Dipoto: Mariners’ path to climbing out, when to anticipate Justin Upton


The Mariners are in a hole to climb out of and sit bottom in the American League West after losing two of three to the Oakland Athletics. Jerry Dipoto, general manager and president of baseball operations, remains confident his team can pull this off, despite knowing the Ms have some things to fix.

Mariners Bullpen: What are the problems and possible solutions?

“We just have to play better,” he said Thursday morning during the weekly Jerry Dipoto Show on Seattle Sports Station. “…You are always looking for additions and re-evaluations. We reevaluate about every day. You’re trying to find the best combination of players that will take you to the promised land or the baseball championship, and right now we don’t feel like we’re particularly close.”

Dipoto still believes the Mariners can get back on track, whether it’s through players returning from injury or through veterans just playing more like the backs of their baseball cards.

“Part of that (improvement) will come from within,” he said. “The recent return of Kyle Lewis, which we hope is the return of the likes of Mitch Haniger and Tom Murphy, Abraham Toro. And I think on the pitching side guys like Ken Giles and Erik Swanson who’ve been so good for us are closer and that’s going to help in our bullpen.

While acquisitions might be in order, Dipoto explained that this is a difficult time in the MLB schedule to make trades, though he did mention Seattle hitting the ground running on May 25, 2018 with the Tampa Bay Rays to lose outfielder Denard Span and to acquire emergency workers Alex Colomé.

“You don’t usually see trades until June, July, and I don’t feel like the market is really boiling yet,” he said. “…It’s still a young season but I don’t think we’ll be able to meet any of those needs via trade anytime soon, which is one of the reasons we signed Justin Upton.”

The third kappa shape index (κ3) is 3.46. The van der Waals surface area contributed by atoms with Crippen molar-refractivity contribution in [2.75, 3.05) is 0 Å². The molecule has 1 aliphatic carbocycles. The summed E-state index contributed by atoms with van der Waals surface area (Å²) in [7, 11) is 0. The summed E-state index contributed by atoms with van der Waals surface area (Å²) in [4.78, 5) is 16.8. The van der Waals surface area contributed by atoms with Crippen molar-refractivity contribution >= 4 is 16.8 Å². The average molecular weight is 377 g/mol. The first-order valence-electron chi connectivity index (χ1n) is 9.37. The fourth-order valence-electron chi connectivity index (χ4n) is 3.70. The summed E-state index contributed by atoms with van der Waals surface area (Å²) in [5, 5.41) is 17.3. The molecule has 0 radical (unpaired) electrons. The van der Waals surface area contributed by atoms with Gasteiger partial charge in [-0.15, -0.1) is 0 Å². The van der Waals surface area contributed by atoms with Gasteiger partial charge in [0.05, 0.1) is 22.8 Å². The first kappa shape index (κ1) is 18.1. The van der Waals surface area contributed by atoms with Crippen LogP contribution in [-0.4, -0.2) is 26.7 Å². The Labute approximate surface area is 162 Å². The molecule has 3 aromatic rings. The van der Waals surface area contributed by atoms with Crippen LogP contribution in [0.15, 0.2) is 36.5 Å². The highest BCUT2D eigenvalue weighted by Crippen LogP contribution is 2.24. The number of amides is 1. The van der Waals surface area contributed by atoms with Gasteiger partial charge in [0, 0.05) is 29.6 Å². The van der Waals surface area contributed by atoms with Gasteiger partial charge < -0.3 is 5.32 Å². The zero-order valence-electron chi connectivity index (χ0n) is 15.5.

The M’s added Upton, a 34-year-old hitter, to freehand last weekend, though he may be weeks away from making his debut for the team (he reported extended spring training in Arizona after the signing).

“He’s someone who’s been through this before,” Dipoto said. “He’s a four-time All-Star and was a free agent. It will take a while before he gets up to speed and ready to play full time. Hopefully during this next road trip we’ll be there somewhere and Justin can help us and really start expanding what’s happening in our lineup and outfield.”

While the Mariners went into their day off Thursday 18-27, which is 11 games behind division leader Houston, they’re still only about a quarter of the way through the season, and Dipoto knows things can turn around quickly because he saw it with the team a year ago. The Mariners sat 21-26 after a May 23, 2021 loss and were still under .500 in mid-June but finished the season with a record of 90-72.

“We found ourselves in an almost identical situation last year, almost at the same time this time. We had a good start to last season, I think the first 20, 21 games were remarkable – 13-8 – and then we fell back hard, lost I think 18 of our next 26. We were at the bottom of the league division and had to scratch out, and we did. And this year we must do the same. … We still see ourselves as a young, growing team, and we watched it a year ago – we saw us clawing our way out of that hole.”

How can this happen now? A few things Dipoto pointed out: more hitters across the lineup helping the more consistent producers, and Seattle boasting more results in big spots.

“Right now we have five players who are ready for a season of 3 1/2 or four wins from WAR, which is a big number – both in that there are five of them and (because) 3 1/2, four wins, that’s pretty rare air. Not too many guys do that in any given year. We have guys like Adam Frazier, Julio Rodríguez, Ty France, JP Crawford and Eugenio Suárez all have that pace. Unfortunately, we have no one else to contribute.

“We reach points in our lineup where we generate traffic. If you look at our team – and that’s why the national experts, I think, are a little more optimistic about what will happen in the future – we control the strike zone, we go to the base. Our Offense by Weighted Runs Created-Plus came into play eighth in Major League Baseball yesterday (note: Seattle is currently eighth in MLB with a 110 WRC+), which I know is hard to believe when you watch what happens but we’ve actually been pretty good under the hood. We just don’t turn it into runs. … Our ‘clutch’ isn’t what it was a year ago.”

You can listen to the entire Jerry Dipoto Show on the podcast starting Thursday at this link or in the player below.

ESPN’s Jeff Passan on M’s: It can go too much to the right to think about a bad start

Follow @BrentPlugin